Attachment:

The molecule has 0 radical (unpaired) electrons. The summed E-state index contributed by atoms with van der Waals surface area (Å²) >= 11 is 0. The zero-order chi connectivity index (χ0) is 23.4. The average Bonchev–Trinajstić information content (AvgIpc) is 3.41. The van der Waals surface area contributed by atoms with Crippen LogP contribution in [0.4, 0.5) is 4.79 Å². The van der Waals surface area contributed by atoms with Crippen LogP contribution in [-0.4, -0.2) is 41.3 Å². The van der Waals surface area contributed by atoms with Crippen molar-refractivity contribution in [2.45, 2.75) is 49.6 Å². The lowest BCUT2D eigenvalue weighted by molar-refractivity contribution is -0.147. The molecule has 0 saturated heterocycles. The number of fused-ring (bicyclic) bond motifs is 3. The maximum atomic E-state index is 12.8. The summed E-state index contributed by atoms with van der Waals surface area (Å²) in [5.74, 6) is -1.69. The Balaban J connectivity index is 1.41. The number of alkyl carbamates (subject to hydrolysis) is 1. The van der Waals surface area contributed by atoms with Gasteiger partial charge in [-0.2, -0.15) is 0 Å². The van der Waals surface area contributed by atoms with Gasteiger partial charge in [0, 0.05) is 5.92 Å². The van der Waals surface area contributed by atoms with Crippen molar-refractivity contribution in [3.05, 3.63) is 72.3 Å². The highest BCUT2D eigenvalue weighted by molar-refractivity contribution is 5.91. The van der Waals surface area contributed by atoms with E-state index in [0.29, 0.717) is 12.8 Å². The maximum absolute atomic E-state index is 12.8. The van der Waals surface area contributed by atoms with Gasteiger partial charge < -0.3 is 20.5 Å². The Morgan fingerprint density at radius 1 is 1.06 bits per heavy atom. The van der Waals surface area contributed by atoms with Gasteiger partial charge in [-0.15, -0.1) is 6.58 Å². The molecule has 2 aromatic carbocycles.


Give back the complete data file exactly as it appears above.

The molecule has 0 radical (unpaired) electrons. The summed E-state index contributed by atoms with van der Waals surface area (Å²) >= 11 is 0. The zero-order chi connectivity index (χ0) is 23.4. The average Bonchev–Trinajstić information content (AvgIpc) is 3.41. The van der Waals surface area contributed by atoms with Crippen LogP contribution in [0.4, 0.5) is 4.79 Å². The van der Waals surface area contributed by atoms with Crippen LogP contribution in [-0.4, -0.2) is 41.3 Å². The van der Waals surface area contributed by atoms with Crippen molar-refractivity contribution in [2.45, 2.75) is 49.6 Å². The lowest BCUT2D eigenvalue weighted by molar-refractivity contribution is -0.147. The molecule has 0 saturated heterocycles. The number of fused-ring (bicyclic) bond motifs is 3. The maximum atomic E-state index is 12.8. The summed E-state index contributed by atoms with van der Waals surface area (Å²) in [5.74, 6) is -1.69. The Balaban J connectivity index is 1.41. The number of alkyl carbamates (subject to hydrolysis) is 1. The van der Waals surface area contributed by atoms with Gasteiger partial charge in [-0.2, -0.15) is 0 Å². The van der Waals surface area contributed by atoms with Gasteiger partial charge in [0, 0.05) is 5.92 Å². The van der Waals surface area contributed by atoms with Crippen molar-refractivity contribution in [3.05, 3.63) is 72.3 Å². The highest BCUT2D eigenvalue weighted by molar-refractivity contribution is 5.91. The van der Waals surface area contributed by atoms with E-state index in [0.29, 0.717) is 12.8 Å². The maximum absolute atomic E-state index is 12.8. The van der Waals surface area contributed by atoms with Gasteiger partial charge < -0.3 is 20.5 Å². The Morgan fingerprint density at radius 1 is 1.06 bits per heavy atom. The van der Waals surface area contributed by atoms with Gasteiger partial charge in [-0.15, -0.1) is 6.58 Å². The molecule has 2 aromatic carbocycles.